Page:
Mama Maker: Dawn, Bringing Our Struggles Out in the Open

In a room full of multitalented women, Dawn Fable was struck when her accomplished friend shared when “things are speeding wildly out of control,” she wished for a tattooed reminder on her wrist to “pause,” during their word-of-the-month club gathering.

“As we went around and we started sharing our words, all of us were really, really, really struggling–whether it was with our marriages, or finances, or issues with our kids, or climbing the corporate ladder, or starting new businesses,” she says.

“But in looking at each of these women, you would have no idea,” she says about her “career-driven, family-oriented” girlfriends who she describes as “beautiful, not only on the exterior, but such cool people on the interior.”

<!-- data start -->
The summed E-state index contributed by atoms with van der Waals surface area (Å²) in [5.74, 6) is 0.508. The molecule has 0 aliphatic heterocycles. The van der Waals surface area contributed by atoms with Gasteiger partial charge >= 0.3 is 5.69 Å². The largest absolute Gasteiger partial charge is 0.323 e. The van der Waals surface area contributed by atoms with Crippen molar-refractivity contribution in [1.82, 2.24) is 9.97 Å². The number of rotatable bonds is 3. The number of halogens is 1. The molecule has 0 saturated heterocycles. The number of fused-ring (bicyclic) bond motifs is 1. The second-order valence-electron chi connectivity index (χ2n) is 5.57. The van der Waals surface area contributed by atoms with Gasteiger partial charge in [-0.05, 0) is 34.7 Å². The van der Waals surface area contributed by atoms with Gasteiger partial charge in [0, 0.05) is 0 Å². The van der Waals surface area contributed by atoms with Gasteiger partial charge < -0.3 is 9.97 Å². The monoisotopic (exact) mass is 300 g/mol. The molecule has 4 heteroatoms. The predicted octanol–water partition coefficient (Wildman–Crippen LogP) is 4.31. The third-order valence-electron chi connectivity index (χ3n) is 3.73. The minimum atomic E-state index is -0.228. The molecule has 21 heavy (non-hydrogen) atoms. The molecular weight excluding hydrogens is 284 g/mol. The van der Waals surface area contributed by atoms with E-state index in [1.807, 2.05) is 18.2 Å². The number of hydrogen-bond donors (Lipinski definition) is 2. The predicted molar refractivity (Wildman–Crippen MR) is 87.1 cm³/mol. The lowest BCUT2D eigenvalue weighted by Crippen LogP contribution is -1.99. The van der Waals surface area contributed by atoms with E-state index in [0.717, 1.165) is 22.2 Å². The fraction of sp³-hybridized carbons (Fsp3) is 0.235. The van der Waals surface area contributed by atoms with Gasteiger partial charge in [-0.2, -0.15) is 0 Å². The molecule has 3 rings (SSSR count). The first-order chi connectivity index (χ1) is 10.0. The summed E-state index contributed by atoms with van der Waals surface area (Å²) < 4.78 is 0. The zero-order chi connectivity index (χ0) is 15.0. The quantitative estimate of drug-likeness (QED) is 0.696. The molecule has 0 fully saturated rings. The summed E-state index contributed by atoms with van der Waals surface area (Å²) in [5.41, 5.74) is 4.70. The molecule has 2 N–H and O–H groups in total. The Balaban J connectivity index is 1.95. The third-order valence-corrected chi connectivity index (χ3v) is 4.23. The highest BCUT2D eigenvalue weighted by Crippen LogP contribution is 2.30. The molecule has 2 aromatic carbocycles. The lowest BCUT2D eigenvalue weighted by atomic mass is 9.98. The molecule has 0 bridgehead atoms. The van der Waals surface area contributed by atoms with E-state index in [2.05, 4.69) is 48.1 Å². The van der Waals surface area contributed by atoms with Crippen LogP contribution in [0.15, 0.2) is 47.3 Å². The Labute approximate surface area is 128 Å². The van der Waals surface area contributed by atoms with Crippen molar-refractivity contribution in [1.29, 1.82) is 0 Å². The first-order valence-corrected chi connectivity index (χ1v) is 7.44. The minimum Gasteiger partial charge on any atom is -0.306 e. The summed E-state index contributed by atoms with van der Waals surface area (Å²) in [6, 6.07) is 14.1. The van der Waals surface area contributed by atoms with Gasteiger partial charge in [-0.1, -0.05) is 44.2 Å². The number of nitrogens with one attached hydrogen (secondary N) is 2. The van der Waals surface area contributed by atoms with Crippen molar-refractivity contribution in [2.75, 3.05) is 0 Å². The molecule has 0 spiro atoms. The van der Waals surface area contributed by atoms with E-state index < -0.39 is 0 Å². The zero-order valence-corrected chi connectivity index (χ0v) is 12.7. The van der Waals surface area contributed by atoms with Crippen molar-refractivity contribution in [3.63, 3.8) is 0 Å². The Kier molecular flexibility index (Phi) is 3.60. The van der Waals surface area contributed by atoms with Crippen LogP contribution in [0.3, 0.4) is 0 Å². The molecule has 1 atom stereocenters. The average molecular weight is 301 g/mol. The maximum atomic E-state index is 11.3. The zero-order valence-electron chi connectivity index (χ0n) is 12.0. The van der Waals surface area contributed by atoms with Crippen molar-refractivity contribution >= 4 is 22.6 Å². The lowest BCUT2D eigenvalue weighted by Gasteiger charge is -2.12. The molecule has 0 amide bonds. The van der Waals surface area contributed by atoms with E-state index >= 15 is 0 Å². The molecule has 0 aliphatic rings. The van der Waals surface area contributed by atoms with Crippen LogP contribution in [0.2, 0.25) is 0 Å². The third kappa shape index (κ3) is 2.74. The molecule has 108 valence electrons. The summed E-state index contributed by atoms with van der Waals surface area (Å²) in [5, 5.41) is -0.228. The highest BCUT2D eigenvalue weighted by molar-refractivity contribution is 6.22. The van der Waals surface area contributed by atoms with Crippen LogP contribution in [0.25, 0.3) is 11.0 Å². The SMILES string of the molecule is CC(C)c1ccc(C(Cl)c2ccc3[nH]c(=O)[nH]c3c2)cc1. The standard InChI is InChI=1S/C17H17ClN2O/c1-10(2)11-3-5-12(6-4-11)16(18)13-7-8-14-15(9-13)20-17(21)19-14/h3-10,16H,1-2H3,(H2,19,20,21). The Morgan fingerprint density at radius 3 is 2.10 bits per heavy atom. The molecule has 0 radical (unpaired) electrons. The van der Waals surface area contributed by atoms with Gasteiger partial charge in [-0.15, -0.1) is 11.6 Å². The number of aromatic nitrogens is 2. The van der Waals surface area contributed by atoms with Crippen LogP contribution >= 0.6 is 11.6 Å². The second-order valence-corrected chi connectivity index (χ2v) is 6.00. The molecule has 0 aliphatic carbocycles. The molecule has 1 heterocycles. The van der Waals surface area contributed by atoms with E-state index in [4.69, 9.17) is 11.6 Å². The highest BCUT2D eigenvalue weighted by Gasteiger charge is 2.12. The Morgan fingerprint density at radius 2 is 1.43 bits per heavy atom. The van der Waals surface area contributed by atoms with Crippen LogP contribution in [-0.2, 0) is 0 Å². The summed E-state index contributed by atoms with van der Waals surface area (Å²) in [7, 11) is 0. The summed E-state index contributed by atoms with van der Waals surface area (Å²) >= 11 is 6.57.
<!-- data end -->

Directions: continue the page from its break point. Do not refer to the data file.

In that moment, Dawn realized she was not alone, after living with generalized anxiety disorder for as long as she could remember, and especially postpartum after the birth of her third child.

“There’s such a stigma around that where, as women, I think we naturally try to do it all,” she says.

“We’re ashamed of feeling anxious, and so often we’re drowning ourselves in bottles of Kim Crawford or sleeping pills,” she says, while “trying to present ourselves as these perfectly put together women.”

Once Dawn swapped her prescription for a CBD regimen, she says “I started shouting from the rooftops to a lot of my girlfriends who were struggling with similar things, and frankly, complete strangers that I would run into.”

As co-founder of the Press Pause Project, Dawn is on a mission to “share and be super transparent about my very personal struggles with anxiety and postpartum,” she says.